What and who next for England?
If it "was written" that Liverpool striker Luis Suarez would effectively end England's World Cup, our experts in Brazil say it's far less certain who will be their national coach after the tournament.PT5M3S http://www.canberratimes.com.au/action/externalEmbeddedPlayer?id=d-3akho 620 349 June 21, 2014
LONDON- England were left looking like smiling idiots just happy to be at the party, Britain's newspapers said on Saturday after their humiliating early exit from the World Cup was confirmed.
With England's tournament in Brazil over, Costa Rica's 1-0 win against Italy on Friday making their survival mathematically impossible after two defeats, the press began casting about for scapegoats.
Wayne Rooney Photo: Getty
Newspapers vented anger at the Football Association, the national governing body, for giving manager Roy Hodgson the green light to carry on in charge, 35 minutes before England went crashing out of the tournament.
The Daily Mail said it was "bloody insulting" for the FA to declare Hodgson safe in his job so quickly.
Greg Dyke, "the erratic FA chairman, decided it should be the very day for him to declare his public support for his manager in what looks like a Sepp Blatter-esque display of disengaged buffoonery.
"He might as well have said: 'Who cares about the fans anyway, I'll just do what I want and sod the lot of you'.
The paper added: "This is as good as it gets. This is what we must expect. This is who we are now. The smiling idiots just happy to be at the party.
"Dyke talks blithely of winning a World Cup in 2022 but his is an organisation devoid of ambition."
The Daily Telegraph said the FA should apologise to England's fans.
"They think it's all over. It is now. How those words haunt England," the broadsheet said.
"The national team's latest failure... demands an apology from the FA, Roy Hodgson and the players.
"The fans did not expect much, but they expected more than this; at least give them the inevitable pain of penalties. But this was humiliating, being turfed out of this wonderful party before they had hardly tasted their first caipirinha."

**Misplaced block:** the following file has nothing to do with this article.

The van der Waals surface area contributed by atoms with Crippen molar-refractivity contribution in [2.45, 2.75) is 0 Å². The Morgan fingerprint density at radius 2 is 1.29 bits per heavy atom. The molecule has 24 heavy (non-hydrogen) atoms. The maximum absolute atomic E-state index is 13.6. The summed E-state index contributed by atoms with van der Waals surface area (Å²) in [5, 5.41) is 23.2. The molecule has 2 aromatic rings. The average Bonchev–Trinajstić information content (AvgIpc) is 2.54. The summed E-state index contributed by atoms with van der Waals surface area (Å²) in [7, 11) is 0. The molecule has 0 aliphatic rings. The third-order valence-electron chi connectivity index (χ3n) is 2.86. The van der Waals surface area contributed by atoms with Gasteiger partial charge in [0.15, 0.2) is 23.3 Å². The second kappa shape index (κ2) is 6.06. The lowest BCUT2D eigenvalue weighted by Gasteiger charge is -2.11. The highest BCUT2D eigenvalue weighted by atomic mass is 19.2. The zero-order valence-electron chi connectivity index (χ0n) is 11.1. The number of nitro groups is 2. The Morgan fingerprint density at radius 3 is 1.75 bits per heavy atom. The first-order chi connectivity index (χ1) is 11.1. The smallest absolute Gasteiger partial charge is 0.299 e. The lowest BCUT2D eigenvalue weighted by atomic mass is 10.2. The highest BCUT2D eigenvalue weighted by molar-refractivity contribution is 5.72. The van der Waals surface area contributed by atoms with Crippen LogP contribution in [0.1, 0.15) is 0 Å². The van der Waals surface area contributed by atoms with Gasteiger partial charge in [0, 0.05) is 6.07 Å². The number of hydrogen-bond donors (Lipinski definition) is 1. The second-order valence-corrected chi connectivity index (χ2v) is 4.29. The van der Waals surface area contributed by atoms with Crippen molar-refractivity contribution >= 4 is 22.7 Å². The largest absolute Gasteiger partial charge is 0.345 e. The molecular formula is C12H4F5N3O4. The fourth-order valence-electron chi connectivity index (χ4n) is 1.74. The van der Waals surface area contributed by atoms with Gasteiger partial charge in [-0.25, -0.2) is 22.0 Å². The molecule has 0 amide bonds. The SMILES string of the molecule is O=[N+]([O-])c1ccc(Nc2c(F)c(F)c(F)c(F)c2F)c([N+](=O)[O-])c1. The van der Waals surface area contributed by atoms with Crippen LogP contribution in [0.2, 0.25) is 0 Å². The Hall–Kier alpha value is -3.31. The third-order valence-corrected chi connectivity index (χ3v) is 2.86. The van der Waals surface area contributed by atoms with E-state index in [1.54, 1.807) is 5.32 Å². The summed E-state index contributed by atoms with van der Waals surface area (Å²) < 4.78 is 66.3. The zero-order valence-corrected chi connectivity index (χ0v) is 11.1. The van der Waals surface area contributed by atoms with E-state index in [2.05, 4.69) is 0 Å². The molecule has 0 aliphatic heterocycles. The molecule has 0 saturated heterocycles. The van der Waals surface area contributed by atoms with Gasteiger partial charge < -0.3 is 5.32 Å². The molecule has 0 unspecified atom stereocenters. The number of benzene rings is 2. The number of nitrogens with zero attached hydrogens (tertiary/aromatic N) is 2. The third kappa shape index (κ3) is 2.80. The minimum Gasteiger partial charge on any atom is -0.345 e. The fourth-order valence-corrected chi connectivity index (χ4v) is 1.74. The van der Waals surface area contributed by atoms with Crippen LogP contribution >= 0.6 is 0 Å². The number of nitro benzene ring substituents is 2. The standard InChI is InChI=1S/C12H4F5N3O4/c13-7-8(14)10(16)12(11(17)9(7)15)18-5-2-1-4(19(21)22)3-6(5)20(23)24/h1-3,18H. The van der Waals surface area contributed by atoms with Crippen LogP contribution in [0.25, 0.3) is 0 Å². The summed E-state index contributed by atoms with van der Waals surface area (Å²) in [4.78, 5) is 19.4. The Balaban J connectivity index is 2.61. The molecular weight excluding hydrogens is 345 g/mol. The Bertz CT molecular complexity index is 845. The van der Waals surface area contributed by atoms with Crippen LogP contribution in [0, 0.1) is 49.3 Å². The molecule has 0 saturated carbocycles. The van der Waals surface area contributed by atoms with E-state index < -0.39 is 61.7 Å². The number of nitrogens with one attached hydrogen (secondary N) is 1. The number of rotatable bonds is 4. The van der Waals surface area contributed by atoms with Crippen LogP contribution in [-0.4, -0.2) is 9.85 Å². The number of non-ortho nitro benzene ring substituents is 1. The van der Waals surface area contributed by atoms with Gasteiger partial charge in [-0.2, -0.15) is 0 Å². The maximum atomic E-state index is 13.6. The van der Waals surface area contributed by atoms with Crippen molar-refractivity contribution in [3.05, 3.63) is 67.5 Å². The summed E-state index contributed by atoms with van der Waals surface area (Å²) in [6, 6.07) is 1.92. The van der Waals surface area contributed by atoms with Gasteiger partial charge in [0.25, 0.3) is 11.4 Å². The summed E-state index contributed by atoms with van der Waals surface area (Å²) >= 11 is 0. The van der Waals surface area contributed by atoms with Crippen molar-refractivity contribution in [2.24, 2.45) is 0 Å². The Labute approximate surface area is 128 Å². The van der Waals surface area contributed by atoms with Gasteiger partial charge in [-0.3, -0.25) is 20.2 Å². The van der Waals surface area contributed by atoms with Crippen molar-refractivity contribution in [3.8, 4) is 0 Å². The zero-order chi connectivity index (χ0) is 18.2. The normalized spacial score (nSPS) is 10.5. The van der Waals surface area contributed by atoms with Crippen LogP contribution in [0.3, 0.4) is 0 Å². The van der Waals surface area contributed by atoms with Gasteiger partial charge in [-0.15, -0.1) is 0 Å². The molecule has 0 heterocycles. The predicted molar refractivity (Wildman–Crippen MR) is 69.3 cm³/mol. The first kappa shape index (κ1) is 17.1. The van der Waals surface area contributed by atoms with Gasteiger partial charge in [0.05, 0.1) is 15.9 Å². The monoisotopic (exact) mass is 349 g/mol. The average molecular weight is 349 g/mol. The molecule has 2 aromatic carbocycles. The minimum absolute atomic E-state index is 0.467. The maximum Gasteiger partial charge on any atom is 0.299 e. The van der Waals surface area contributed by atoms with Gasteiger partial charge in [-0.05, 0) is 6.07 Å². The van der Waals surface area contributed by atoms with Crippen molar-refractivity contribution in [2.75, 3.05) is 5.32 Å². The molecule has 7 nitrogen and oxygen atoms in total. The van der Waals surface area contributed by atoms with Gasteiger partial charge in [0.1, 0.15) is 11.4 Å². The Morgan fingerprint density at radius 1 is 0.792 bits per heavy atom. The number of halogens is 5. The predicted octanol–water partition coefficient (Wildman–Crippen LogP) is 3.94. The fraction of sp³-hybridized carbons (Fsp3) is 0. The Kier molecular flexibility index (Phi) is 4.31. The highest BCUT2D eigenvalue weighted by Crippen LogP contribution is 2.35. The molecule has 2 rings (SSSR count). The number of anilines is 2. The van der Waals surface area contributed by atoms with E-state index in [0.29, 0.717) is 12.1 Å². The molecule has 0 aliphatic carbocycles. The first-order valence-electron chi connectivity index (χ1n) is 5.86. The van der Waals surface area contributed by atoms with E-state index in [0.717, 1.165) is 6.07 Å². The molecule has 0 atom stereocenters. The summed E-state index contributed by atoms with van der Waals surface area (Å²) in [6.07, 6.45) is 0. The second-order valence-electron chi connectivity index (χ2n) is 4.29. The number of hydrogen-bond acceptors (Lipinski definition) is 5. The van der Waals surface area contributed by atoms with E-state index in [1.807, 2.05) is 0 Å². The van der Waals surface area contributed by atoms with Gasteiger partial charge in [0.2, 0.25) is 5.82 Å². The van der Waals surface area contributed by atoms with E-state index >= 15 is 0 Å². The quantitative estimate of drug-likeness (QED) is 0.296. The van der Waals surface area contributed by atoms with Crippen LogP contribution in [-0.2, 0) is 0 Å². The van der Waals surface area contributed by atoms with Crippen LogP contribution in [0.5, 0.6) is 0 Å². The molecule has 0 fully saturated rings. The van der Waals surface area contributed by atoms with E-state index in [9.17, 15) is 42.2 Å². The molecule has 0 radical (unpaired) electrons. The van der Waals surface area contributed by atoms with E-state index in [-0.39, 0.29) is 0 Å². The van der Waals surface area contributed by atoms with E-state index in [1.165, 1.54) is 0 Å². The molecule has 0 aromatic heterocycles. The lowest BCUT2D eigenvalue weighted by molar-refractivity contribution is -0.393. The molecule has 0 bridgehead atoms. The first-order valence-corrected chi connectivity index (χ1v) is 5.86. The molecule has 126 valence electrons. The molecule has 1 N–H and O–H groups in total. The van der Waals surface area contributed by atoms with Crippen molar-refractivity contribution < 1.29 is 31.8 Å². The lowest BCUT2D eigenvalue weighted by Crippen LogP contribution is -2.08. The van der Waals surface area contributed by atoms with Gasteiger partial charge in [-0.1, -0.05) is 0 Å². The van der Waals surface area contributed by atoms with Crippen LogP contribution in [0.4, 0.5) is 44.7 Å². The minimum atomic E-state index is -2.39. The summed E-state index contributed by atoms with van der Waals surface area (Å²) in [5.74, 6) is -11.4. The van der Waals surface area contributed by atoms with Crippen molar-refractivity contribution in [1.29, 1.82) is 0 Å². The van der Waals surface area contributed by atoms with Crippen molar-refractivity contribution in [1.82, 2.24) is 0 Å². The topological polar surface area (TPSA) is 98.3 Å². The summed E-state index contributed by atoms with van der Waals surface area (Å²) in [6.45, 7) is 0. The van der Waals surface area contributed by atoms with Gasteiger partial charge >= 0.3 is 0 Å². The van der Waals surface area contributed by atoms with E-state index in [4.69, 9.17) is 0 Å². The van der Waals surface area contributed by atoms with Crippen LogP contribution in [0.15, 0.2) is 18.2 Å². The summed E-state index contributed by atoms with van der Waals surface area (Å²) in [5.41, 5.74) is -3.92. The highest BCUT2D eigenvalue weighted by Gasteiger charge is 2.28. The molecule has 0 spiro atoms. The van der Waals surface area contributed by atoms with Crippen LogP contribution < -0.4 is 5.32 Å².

The Guardian said the "familiar search for scapegoats and answers" was under way as it tried to work out how to apportion blame.
"England's biggest names failed to ignite," it said.
Meanwhile "the Premier League paradox, its huge success as a global product having squeezed the chances of young English players, is only getting worse".
The Times said there was a lesson to be learned somewhere in the debacle, and it was hard to argue that English football's structure was better than Costa Rica's.
"Some problems are not solved by money, by state-of-the-art facilities, by flooding the country with coaches," it said.
"Some problems, such as a failure to conserve possession, are more deep-rooted. Until those issues, cultural and knotted, are solved, the country can kiss any hope of success goodbye."
The Independent said the FA was using the only tactic it hadn't tried yet: standing by an England boss.
However, Hodgson had the "classic demeanour of the diminished England manager: the colour drained from his skin and the grey FA suit evoked an Englishness that owed more to (1990s prime minister) John Major than James Bond."
The Sun said it might be the end of the World Cup, but it was not the end of the world, urging readers to sing Monty Python's "Always Look on the Bright Side of Life".